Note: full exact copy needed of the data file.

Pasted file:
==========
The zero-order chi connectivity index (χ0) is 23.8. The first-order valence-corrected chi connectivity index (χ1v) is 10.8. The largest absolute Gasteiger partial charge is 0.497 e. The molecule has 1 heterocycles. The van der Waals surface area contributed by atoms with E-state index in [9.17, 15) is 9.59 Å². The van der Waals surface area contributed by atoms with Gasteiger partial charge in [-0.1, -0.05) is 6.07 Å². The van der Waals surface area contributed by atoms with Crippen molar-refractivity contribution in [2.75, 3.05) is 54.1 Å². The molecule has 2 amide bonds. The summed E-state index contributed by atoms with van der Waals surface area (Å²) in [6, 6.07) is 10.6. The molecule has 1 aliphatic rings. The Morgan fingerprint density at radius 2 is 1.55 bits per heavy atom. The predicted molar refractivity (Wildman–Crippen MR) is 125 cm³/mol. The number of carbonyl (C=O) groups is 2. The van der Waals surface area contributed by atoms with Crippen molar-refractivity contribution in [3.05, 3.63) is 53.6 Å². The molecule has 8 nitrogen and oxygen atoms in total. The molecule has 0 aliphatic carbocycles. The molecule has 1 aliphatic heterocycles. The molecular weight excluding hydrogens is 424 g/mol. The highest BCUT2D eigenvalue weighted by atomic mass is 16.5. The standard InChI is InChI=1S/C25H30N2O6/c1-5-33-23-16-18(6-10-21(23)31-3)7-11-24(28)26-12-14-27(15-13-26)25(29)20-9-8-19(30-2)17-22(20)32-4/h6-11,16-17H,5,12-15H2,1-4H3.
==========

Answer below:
The zero-order chi connectivity index (χ0) is 23.8. The first-order valence-corrected chi connectivity index (χ1v) is 10.8. The largest absolute Gasteiger partial charge is 0.497 e. The molecule has 1 heterocycles. The van der Waals surface area contributed by atoms with E-state index in [9.17, 15) is 9.59 Å². The van der Waals surface area contributed by atoms with Gasteiger partial charge in [-0.1, -0.05) is 6.07 Å². The van der Waals surface area contributed by atoms with Crippen molar-refractivity contribution in [2.75, 3.05) is 54.1 Å². The molecule has 2 amide bonds. The summed E-state index contributed by atoms with van der Waals surface area (Å²) in [6, 6.07) is 10.6. The molecule has 1 aliphatic rings. The Morgan fingerprint density at radius 2 is 1.55 bits per heavy atom. The predicted molar refractivity (Wildman–Crippen MR) is 125 cm³/mol. The number of carbonyl (C=O) groups is 2. The van der Waals surface area contributed by atoms with Crippen molar-refractivity contribution in [3.05, 3.63) is 53.6 Å². The molecule has 8 nitrogen and oxygen atoms in total. The molecule has 0 aliphatic carbocycles. The molecule has 1 aliphatic heterocycles. The molecular weight excluding hydrogens is 424 g/mol. The highest BCUT2D eigenvalue weighted by atomic mass is 16.5. The standard InChI is InChI=1S/C25H30N2O6/c1-5-33-23-16-18(6-10-21(23)31-3)7-11-24(28)26-12-14-27(15-13-26)25(29)20-9-8-19(30-2)17-22(20)32-4/h6-11,16-17H,5,12-15H2,1-4H3.